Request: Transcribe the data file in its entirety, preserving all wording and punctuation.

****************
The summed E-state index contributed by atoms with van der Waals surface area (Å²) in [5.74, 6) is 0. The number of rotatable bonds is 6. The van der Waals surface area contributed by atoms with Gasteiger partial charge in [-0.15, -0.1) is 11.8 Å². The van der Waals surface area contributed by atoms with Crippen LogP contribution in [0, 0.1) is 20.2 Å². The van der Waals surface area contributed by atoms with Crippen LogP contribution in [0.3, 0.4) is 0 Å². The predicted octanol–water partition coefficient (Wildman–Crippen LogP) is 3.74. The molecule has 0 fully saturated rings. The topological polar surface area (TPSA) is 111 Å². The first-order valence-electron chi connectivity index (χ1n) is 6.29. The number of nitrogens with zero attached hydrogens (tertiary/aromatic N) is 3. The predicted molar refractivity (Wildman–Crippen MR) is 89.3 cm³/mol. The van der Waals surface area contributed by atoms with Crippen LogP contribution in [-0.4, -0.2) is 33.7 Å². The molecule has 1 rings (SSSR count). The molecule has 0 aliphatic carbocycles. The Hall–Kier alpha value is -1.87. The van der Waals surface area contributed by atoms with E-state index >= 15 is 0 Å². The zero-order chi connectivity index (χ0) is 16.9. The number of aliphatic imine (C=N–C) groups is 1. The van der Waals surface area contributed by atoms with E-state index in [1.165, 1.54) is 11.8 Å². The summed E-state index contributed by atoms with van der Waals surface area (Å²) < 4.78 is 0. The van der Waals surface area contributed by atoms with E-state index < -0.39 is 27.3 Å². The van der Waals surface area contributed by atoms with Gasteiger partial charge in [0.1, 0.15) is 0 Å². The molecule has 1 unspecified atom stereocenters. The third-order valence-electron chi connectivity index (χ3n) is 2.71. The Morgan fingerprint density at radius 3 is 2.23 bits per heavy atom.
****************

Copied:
The summed E-state index contributed by atoms with van der Waals surface area (Å²) in [5.74, 6) is 0. The number of rotatable bonds is 6. The van der Waals surface area contributed by atoms with Gasteiger partial charge in [-0.15, -0.1) is 11.8 Å². The van der Waals surface area contributed by atoms with Crippen LogP contribution in [0, 0.1) is 20.2 Å². The van der Waals surface area contributed by atoms with Crippen LogP contribution in [0.3, 0.4) is 0 Å². The predicted octanol–water partition coefficient (Wildman–Crippen LogP) is 3.74. The molecule has 0 fully saturated rings. The topological polar surface area (TPSA) is 111 Å². The first-order valence-electron chi connectivity index (χ1n) is 6.29. The number of nitrogens with zero attached hydrogens (tertiary/aromatic N) is 3. The predicted molar refractivity (Wildman–Crippen MR) is 89.3 cm³/mol. The van der Waals surface area contributed by atoms with Crippen LogP contribution in [-0.4, -0.2) is 33.7 Å². The molecule has 1 rings (SSSR count). The molecule has 0 aliphatic carbocycles. The Hall–Kier alpha value is -1.87. The van der Waals surface area contributed by atoms with E-state index >= 15 is 0 Å². The zero-order chi connectivity index (χ0) is 16.9. The number of aliphatic imine (C=N–C) groups is 1. The van der Waals surface area contributed by atoms with E-state index in [1.165, 1.54) is 11.8 Å². The summed E-state index contributed by atoms with van der Waals surface area (Å²) < 4.78 is 0. The van der Waals surface area contributed by atoms with E-state index < -0.39 is 27.3 Å². The van der Waals surface area contributed by atoms with Gasteiger partial charge in [0.1, 0.15) is 0 Å². The molecule has 1 unspecified atom stereocenters. The third-order valence-electron chi connectivity index (χ3n) is 2.71. The Morgan fingerprint density at radius 3 is 2.23 bits per heavy atom.